Finch receivers sold for $125 and were housed in a one-foot-square wooden box that could be connected to the speaker of any radio receiver. The images were drawn onto a continuous roll of thermal paper 5 inches wide that sold for one dollar and would last about a week. The process was slow, taking about 20 minutes to print a 12-inch page, but a timer was used to capture the transmissions from a local AM station during overnight hours. Six hours overnight was enough time to print a six-page, two-column news bulletin.
Several stations received FCC permission in 1937 and 1938 to experiment with the Finch system. The first was KSTP in St. Paul, Minn. It was followed by WHO in Des Moines, Iowa; WGH in Newport News, Va.; WOR in New York; WGN in Chicago; WHK in Cleveland; WSM in Nashville, Tenn.; and WWJ in Detroit.
McClatchy Newspapers published the Radio Bee over KFBK in Sacramento and KMJ in Fresno, Calif. It required a staff of seven to produce the radio newspaper, and McClatchy bought 100 Finch receivers to distribute to listeners.
RCA, sensing it had missed an opportunity, quickly adapted its system for use by broadcasters.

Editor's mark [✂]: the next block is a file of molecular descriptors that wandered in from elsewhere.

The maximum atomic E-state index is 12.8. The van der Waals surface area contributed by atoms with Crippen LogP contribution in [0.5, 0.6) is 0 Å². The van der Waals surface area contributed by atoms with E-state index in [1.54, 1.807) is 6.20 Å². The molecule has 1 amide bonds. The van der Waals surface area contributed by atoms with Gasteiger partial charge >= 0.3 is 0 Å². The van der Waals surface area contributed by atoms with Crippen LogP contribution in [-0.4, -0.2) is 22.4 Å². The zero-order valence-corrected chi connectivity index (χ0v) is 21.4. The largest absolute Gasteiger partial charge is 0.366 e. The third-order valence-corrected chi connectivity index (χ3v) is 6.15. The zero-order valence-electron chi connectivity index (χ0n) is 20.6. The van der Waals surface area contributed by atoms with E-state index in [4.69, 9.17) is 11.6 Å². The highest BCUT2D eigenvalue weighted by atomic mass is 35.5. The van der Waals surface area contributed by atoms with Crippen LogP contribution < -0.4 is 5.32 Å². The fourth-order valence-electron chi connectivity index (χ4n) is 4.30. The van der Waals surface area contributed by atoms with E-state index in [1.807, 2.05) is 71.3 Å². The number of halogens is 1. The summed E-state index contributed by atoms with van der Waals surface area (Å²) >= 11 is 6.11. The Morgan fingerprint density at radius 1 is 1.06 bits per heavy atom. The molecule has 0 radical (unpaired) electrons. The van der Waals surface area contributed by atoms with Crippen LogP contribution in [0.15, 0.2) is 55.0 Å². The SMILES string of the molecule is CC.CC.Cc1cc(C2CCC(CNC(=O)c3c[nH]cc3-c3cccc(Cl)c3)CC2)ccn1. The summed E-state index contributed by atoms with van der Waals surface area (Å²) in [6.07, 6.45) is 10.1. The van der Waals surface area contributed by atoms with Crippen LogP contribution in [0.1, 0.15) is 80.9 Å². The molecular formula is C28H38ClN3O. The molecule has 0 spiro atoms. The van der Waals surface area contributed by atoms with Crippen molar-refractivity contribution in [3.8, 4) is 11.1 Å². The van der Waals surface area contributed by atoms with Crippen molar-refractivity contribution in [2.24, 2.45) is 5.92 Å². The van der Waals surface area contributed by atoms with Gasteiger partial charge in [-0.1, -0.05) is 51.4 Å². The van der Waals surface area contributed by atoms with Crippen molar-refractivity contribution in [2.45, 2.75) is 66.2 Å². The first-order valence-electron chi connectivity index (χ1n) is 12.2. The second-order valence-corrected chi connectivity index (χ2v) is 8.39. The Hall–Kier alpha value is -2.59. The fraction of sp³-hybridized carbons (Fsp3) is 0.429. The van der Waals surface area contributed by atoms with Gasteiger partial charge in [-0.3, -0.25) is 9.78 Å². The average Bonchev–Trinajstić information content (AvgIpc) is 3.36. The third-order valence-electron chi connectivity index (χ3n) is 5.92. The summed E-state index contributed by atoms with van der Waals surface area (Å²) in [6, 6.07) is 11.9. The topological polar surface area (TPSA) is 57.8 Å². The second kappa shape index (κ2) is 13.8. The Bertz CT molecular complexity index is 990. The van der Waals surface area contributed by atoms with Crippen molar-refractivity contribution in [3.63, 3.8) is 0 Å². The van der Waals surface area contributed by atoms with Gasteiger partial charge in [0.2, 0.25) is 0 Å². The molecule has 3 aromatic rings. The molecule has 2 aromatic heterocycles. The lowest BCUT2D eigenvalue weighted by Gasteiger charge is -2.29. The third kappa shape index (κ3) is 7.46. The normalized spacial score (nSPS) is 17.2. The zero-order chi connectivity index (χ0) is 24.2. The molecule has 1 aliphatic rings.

The RCA system went into operation overnights on the St. Louis Post-Dispatch’s station KSD in St. Louis in 1937. By late the following year, the service moved to an experimental ultra-high-frequency station, W9XZY, transmitting on 31,600 kHz with 100 watts. It had a range of about 20 miles. By using a dedicated transmitter for facsimile, the transmissions could be made during daytime hours, and so the Post-Dispatch transmissions now took place at 2 p.m. Also, ultrahigh frequencies were less susceptible to radio static, which greatly disrupted the received image quality. RCA provided 15 receivers for the experiment, placing them at Washington University and in St. Louis area homes.